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comparator timer circuit

Discussion in 'Electronic Basics' started by kell, Jan 19, 2007.

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  1. kell

    kell Guest

    What size cap can an LM393 for example discharge, without a series
    resistor. The cap would be charged to no more than 15 volts. Or is
    that a bad idea, in which case I might ask, how big a cap charged to 15
    volts can you use a 2N7000 to discharge, without any additional
    resistance in series.
     
  2. The LM393 data sheet does not specify the maximum current
    the output can carry, when not saturated, only a minimum it
    will pass while the voltage is below some maximum. But the
    unsaturated maximum as something around 10 or 20 mA. At 15
    volts drop, 20 mA would produce about 15V *.02A = .3 watts
    of heat in the chip, which is pretty high, to handle
    continuously. But the chip so rated for something like 570
    mW power in an ambient temperature of 25C, so one half might
    survive this. If you add a series resistor that limits the
    current to 20 mA (750 ohms), the chip power would cut way
    down. I wouldn't worry much about dumping a capacitor that
    was half discharged by 20 mA in a second, or about 2700uF.
    It is a poor idea, because of the large variation in
    unsaturated output current from device to device. If you
    intend t0 make only one, it may work fine, if your chip is
    not one with an exceptionally high output current
    capability. Adding the resistor makes it consistent.
    Assume all the energy in the cap (.5*V^2*C) gets dumped into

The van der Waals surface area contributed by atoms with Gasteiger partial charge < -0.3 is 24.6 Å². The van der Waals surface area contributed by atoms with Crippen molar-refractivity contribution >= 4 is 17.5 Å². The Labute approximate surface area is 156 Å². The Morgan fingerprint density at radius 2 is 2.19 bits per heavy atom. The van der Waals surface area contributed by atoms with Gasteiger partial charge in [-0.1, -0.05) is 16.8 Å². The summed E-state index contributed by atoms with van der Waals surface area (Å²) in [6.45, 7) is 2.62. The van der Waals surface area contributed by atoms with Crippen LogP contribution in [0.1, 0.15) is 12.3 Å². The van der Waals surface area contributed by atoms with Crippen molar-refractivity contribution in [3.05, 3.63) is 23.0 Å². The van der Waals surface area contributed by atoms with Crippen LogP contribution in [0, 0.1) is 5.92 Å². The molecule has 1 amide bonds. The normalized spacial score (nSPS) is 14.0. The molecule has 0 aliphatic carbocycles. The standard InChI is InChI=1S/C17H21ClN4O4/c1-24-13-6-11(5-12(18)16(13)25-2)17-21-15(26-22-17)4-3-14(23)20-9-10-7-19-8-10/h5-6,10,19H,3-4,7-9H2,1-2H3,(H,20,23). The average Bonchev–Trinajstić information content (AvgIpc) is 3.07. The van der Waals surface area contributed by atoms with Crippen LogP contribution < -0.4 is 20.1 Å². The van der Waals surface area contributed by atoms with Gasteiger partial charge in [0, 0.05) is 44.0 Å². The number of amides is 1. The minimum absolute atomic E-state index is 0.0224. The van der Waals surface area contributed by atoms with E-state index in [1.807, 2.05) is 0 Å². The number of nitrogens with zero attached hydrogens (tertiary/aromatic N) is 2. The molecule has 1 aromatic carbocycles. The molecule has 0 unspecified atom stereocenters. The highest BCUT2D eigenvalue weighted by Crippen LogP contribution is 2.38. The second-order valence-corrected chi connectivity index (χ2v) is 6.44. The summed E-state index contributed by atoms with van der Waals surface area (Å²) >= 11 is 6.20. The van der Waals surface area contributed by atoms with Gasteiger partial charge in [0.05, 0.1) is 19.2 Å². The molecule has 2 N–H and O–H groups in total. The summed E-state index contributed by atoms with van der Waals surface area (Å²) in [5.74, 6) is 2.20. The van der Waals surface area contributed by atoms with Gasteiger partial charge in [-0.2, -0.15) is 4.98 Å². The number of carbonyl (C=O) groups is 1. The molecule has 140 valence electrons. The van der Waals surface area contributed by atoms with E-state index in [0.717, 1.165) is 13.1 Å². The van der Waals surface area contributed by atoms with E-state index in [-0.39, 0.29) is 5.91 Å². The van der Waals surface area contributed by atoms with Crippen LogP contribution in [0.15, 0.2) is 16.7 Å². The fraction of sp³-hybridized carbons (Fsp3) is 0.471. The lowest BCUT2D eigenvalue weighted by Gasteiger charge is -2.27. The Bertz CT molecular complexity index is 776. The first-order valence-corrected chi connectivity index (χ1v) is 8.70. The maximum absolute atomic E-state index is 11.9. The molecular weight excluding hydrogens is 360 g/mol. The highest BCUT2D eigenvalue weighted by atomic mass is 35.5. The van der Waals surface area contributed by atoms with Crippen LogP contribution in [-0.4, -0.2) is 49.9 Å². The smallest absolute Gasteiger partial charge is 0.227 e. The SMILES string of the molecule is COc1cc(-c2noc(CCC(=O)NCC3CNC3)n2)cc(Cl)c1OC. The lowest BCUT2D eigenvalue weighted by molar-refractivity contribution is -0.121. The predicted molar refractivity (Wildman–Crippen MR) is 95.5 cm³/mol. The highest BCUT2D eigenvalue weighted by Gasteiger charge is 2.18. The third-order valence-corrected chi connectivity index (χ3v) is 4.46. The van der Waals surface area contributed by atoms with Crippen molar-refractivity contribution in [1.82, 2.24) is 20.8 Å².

the fet die. Look at figure 16 and 17 on page 6 of:
    http://www.fairchildsemi.com/ds/2N/2N7000.pdf

    I think a .001 second pulse is fast enough to assume that no
    heat escapes the die. For the TO-92 case (figure 16) the
    thermal resistance for a single pulse (assumes the die
    starts out at ambient) is about .035 of the 312.5 degrees C
    per watt for the steady state case. In other words, The
    temperature rise during the millisecond pulse will be only
    ..032 of 312.5 degrees per watt 0r about 10 degrees per watt.
    But you need to convert from power to total energy, since
    that is what you know from the capacitance and voltage.

    The peak die temperature cannot exceed 150C. Lets say the
    ambient is 50C, just to be conservative. so the die can
    experience 100C rise during the discharge without failing.
    At 10 degrees rise per watt (averaged over a millisecond),
    and 100 degrees of rise available that means the average
    power during one millisecond could be 10 watts. But 10
    watts dumped over a millisecond is 10 milliwatt seconds
    (joules) of energy. So starting at 15V, .01 joule=
    ..5*15*15*C, so C max is about 88 uF. The reason this is
    lower than for the comparator alone is because all the
    energy will end up in the die, because the discharge will be
    much faster (something like 3 or 4 amperes peak with 10
    volts of gate drive), instead of 20 mA. This leaves little
    time for the heat pulse to spread out from the die. (About
    660 us, so well within the 1 millisecond the estimation was
    based upon.)

    But again, if you added a resistor with more resistance than
    the fet, most of that heat would be transferred to the
    resistor. !0 ohms would be high enough to do that, while
    slowing the discharge to only about 2 milliseconds, or
    allowing a larger capacitor to be safely dumped.
     
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